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Babcock Ranch Reboot

Developer Syd Kitson forges ahead with construction of a future town as Southwest Florida’s real estate market rebounds.

OUT ON THE VERY EDGE OF DEVELOPED SOUTHWEST FLORIDA, SYD KITSON IS BUILDING SOMETHING NEW UNDER THE SUN. He started construction in earnest this year on Babcock Ranch, a 19,500-home town being built from scratch on the Lee/Charlotte county line. Plans include super-fast Internet, 50 miles of wilderness trails, and a 75-megawatt solar array producing all the daytime electricity. “I want Babcock Ranch to be known as the first solar-powered town in America,” says Kitson, chairman and CEO of Palm Beach Gardens-based Kitson & Partners, which recently announced detailed plans to start selling homes early next year. Kitson bought the property in 2006 from the Babcock family in a deal that also created an adjacent 73,000-acre nature preserve now under state ownership. He wants the project’s 17,000 acres to be a rare example of full-on sustainability, with agriculture, good jobs and scientific research by Florida Gulf Coast University on site.

He’s signed up six preferred builders that will be selling homes across a wide price range: from the high $200,000s to about $500,000 in the first neighborhood. But Kitson’s also keenly aware that Babcock is no slam-dunk easy sell even in today’s vibrant residential real estate market. Its very novelty, not to mention its sheer size and relative isolation, makes Babcock’s sales appeal something of an unknown quantity. This is no gated Naples golf course community with a seemingly unlimited supply of affluent baby boomers lining up to buy.

“We’re actually trying to understand it ourselves,” though early signs are that the project could have a broad market, Kitson says. “We’ve had just as many younger people as empty nesters contacting us, asking us what’s going on and what’s going to be provided.” Not all the interest is from retirees or pre-retirees in Southwest Florida, he said. Some are from people “who have been following Babcock and live in other parts of the country and are looking for a place like Babcock Ranch.” He expects that the project’s high-speed Internet, along with shared office space within walking distance of the first homes, will attract people who are able to work from anywhere and don’t mind Babcock’s relative isolation.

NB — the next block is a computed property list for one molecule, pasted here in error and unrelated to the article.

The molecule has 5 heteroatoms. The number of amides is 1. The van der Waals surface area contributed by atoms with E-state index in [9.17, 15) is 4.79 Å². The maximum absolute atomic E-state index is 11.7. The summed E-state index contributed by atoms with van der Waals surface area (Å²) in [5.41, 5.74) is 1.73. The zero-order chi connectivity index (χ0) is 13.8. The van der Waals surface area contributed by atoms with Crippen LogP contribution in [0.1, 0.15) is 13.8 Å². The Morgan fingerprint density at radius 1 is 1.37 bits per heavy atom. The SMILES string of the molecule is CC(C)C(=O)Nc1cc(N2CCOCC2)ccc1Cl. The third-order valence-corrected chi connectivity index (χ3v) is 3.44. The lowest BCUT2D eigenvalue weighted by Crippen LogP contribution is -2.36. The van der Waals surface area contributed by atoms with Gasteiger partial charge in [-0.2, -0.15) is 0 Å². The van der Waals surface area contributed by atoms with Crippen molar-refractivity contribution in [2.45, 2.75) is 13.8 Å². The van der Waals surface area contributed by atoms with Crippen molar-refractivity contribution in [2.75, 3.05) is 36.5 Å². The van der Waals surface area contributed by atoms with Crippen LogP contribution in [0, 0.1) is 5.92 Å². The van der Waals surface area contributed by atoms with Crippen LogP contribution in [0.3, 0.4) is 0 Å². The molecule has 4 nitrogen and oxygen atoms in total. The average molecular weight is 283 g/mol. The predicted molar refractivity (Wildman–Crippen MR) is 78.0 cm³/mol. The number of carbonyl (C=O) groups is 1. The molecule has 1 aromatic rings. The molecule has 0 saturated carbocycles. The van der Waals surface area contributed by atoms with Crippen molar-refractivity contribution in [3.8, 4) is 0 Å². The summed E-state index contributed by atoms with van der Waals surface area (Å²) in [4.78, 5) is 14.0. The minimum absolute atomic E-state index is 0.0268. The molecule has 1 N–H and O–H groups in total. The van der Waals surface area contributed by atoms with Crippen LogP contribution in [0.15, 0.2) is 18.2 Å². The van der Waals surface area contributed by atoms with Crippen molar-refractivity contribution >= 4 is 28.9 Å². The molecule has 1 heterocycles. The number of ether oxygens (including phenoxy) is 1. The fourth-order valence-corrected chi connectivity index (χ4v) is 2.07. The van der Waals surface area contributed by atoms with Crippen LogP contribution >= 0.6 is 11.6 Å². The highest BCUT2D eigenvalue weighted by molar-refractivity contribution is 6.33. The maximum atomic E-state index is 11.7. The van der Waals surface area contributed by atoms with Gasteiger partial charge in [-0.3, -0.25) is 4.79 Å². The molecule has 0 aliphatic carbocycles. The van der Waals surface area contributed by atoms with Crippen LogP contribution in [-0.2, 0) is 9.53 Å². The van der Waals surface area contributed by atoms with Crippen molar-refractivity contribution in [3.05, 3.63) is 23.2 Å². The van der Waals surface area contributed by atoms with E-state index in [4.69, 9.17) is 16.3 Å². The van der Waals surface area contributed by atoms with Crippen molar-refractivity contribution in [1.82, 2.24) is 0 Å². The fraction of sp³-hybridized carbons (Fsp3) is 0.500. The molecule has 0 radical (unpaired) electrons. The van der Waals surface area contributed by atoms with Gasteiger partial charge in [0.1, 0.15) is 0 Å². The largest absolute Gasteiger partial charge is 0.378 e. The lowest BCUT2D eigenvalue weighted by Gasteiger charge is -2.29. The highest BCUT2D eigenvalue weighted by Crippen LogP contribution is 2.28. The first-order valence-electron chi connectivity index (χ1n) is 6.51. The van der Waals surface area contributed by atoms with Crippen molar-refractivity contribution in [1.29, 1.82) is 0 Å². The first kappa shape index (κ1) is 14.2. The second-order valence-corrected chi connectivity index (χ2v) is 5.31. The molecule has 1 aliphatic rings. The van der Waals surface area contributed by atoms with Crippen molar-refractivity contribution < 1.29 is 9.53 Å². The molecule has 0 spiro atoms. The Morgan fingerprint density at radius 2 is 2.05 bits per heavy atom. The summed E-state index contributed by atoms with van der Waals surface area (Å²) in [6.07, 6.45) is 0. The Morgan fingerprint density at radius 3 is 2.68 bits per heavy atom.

STILL, KITSON'S BOLD plan is not without its skeptics. “He doesn’t have a rabbit in his hat,” says Naples-based real estate broker Ross MacIntosh. “I don’t know what he’s doing. As a professional in the field of sales of developable land to builders and developers, I don’t get it.” So far, McIntosh says, there isn’t much to indicate a market for home sales in the largely empty stretch of eastern Lee and Charlotte counties north of the Caloosahatchee River. But, he says, Kitson is known for spotting the opportunity to make a profit where others don’t see it. “He worked magic on Talis Park,” MacIntosh says. “It would surprise me not in the least if he were to do the same thing at Babcock.”

Kitson bought Talis Park, an unfinished former WCI Communities golf course community in Collier County, for $31 million in 2011 at the bottom of the real estate market. Bonita Springs-based WCI had spent $220 million in planning and infrastructure. Now more than half the development’s 620 homes have been sold and Kitson says the rest are “going quickly.”

But Talis Park was a traditional Naples project bought at the right time for the right price, and Babcock is much more complicated proposition.

Jim Green, a real estate broker who’s also a member of the Lee County Housing Authority and chairman of the county Local Planning Agency, says distance is an issue but that only time will tell. “I still struggle with [Kitson’s] view of the market and what’s going to draw people to Babcock,” Green says. “You’re going to have to make it a destination in and of itself.”